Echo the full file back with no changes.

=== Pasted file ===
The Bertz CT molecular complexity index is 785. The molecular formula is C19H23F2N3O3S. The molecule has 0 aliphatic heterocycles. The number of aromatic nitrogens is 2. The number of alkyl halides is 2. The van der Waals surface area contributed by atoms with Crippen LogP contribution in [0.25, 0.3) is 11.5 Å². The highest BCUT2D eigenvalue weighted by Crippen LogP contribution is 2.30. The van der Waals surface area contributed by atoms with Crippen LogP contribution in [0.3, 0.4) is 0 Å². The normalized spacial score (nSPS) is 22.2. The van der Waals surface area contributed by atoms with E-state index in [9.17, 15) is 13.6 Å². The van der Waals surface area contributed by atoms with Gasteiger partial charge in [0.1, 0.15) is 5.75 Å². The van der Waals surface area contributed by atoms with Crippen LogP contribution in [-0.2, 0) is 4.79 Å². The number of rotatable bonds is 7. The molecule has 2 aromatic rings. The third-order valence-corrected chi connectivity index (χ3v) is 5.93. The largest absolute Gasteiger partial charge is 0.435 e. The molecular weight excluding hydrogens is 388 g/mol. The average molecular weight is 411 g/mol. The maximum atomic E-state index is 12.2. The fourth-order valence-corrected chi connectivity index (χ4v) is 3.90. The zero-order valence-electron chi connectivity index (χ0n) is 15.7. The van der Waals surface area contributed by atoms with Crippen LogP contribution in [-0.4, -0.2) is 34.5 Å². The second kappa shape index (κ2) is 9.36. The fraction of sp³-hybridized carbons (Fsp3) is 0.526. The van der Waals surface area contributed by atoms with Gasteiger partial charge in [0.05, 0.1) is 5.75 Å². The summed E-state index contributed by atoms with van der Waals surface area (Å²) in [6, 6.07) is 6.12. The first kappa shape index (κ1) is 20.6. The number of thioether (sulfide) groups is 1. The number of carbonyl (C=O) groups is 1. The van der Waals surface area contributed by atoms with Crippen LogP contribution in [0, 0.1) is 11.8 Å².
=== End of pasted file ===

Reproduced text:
The Bertz CT molecular complexity index is 785. The molecular formula is C19H23F2N3O3S. The molecule has 0 aliphatic heterocycles. The number of aromatic nitrogens is 2. The number of alkyl halides is 2. The van der Waals surface area contributed by atoms with Crippen LogP contribution in [0.25, 0.3) is 11.5 Å². The highest BCUT2D eigenvalue weighted by Crippen LogP contribution is 2.30. The van der Waals surface area contributed by atoms with Crippen LogP contribution in [0.3, 0.4) is 0 Å². The normalized spacial score (nSPS) is 22.2. The van der Waals surface area contributed by atoms with E-state index in [9.17, 15) is 13.6 Å². The van der Waals surface area contributed by atoms with Gasteiger partial charge in [0.1, 0.15) is 5.75 Å². The van der Waals surface area contributed by atoms with Crippen LogP contribution in [-0.2, 0) is 4.79 Å². The number of rotatable bonds is 7. The molecule has 2 aromatic rings. The third-order valence-corrected chi connectivity index (χ3v) is 5.93. The largest absolute Gasteiger partial charge is 0.435 e. The molecular weight excluding hydrogens is 388 g/mol. The average molecular weight is 411 g/mol. The maximum atomic E-state index is 12.2. The fourth-order valence-corrected chi connectivity index (χ4v) is 3.90. The zero-order valence-electron chi connectivity index (χ0n) is 15.7. The van der Waals surface area contributed by atoms with Crippen LogP contribution in [-0.4, -0.2) is 34.5 Å². The second kappa shape index (κ2) is 9.36. The fraction of sp³-hybridized carbons (Fsp3) is 0.526. The van der Waals surface area contributed by atoms with Gasteiger partial charge in [0.05, 0.1) is 5.75 Å². The summed E-state index contributed by atoms with van der Waals surface area (Å²) in [6, 6.07) is 6.12. The first kappa shape index (κ1) is 20.6. The number of thioether (sulfide) groups is 1. The number of carbonyl (C=O) groups is 1. The van der Waals surface area contributed by atoms with Crippen LogP contribution in [0, 0.1) is 11.8 Å².